The Surviving Children Of Marines Who Died From Camp Lejeune Water Seek Monetary Compensation
The survivors of US Marines who died from cancer are entitled to more than they are aware
Sunday, June 4, 2023 - It is interesting to note that people qualified to file a Camp Lejeune Justice Act lawsuit are not only those who served in the Marine Corps but also the surviving loved ones of those who have died from cancer after serving on the base. It is not known how many instances of cancer have inflicted formerly healthy US Marines but one thing we do know is that about one million people, mostly US Marines, passed through Camp Lejeune from 1953 to 1987 to qualify under The Act. These individuals, including active duty personnel, their families, civilian employees, and veterans, unknowingly ingested a toxic mixture of chemicals in the base's water. The contamination originated from sources such as leaky underground storage tank leaks and industrial spills. The long-term health consequences of exposure to the contaminated water at Camp Lejeune may be to have caused tens of thousands of Camp Lejeune cancer deaths. Numerous studies and investigations have unequivocally established a connection between the toxic chemicals present in the water supply and various types of cancer, such as leukemia, breast cancer, bladder cancer, and kidney cancer. Additionally, other health issues, including birth defects, liver problems, and neurological disorders, have been irrefutably associated with this exposure. All of these illnesses are presumed by the Veteran's Administration (VA) to have been a result of drinking contaminated Camp Lejeune water and the survivors of those who have had the disease, whether or not it was the official cause of death, may qualify to file a lawsuit against the federal government.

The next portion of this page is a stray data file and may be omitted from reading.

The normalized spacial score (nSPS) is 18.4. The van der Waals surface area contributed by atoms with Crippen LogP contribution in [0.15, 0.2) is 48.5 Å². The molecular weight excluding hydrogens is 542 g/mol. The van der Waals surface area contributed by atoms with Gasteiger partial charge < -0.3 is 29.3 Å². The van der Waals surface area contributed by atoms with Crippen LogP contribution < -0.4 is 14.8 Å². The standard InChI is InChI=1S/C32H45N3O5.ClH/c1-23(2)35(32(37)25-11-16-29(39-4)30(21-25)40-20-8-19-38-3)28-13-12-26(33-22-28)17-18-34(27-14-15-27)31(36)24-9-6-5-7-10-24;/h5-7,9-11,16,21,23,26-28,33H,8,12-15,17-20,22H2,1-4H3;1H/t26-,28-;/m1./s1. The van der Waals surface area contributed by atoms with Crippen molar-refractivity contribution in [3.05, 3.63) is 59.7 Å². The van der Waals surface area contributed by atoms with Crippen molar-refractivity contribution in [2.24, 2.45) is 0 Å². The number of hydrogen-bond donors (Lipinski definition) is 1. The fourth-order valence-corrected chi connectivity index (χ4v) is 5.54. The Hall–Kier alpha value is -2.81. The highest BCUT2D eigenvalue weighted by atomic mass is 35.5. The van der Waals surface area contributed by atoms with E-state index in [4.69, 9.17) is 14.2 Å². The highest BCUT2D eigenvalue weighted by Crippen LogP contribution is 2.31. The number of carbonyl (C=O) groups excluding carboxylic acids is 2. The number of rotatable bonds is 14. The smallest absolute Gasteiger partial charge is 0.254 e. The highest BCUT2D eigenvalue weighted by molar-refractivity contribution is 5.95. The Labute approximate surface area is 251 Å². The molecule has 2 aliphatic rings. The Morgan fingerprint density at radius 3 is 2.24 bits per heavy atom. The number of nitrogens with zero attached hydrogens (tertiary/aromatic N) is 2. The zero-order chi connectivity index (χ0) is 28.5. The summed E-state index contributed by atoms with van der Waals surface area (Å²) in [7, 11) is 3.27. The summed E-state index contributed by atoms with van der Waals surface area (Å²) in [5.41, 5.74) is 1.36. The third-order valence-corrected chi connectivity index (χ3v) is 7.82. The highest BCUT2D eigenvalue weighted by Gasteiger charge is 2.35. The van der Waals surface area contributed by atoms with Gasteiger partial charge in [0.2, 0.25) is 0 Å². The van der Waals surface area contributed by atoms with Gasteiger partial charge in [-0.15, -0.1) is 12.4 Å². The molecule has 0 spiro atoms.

Another unfortunate aspect of Camp Lejeune water contamination is that many of those who served at Camp Lejeune and subsequently developed cancer have already passed away. The good news is, however, that their surviving loved ones now have the opportunity to seek justice and compensation through the Camp Lejeune Justice Act. This provision acknowledges the profound suffering endured by the families of those who lost their lives due to the exposure and offers them a legal avenue to hold the responsible parties accountable. Surviving spouses and children of US Marines that have died from cancer or have been inflicted with Parkinson's disease have had to endure financial hardship by being deprived of the family's primary wage earner, and also children may have been deprived of all of the benefits of having a loving and caring parent to guide them through their early years of life. Other ways in which the children of Camp Lejeune marines who have died have suffered include the loss of parental guidance and support, emotional distress and mental anguish, having to pay for a parent's medical expenses and treatment costs, the loss of companionship, affection, and the right to enjoy a normal parent-child relationship with their deceased parent, the adverse impact the loss of their parent has had on their educational attainment, vocational training, and career advancement, the loss of inheritance, lost financial assistance for college or vocational training, and potential lost earnings, just to name a few.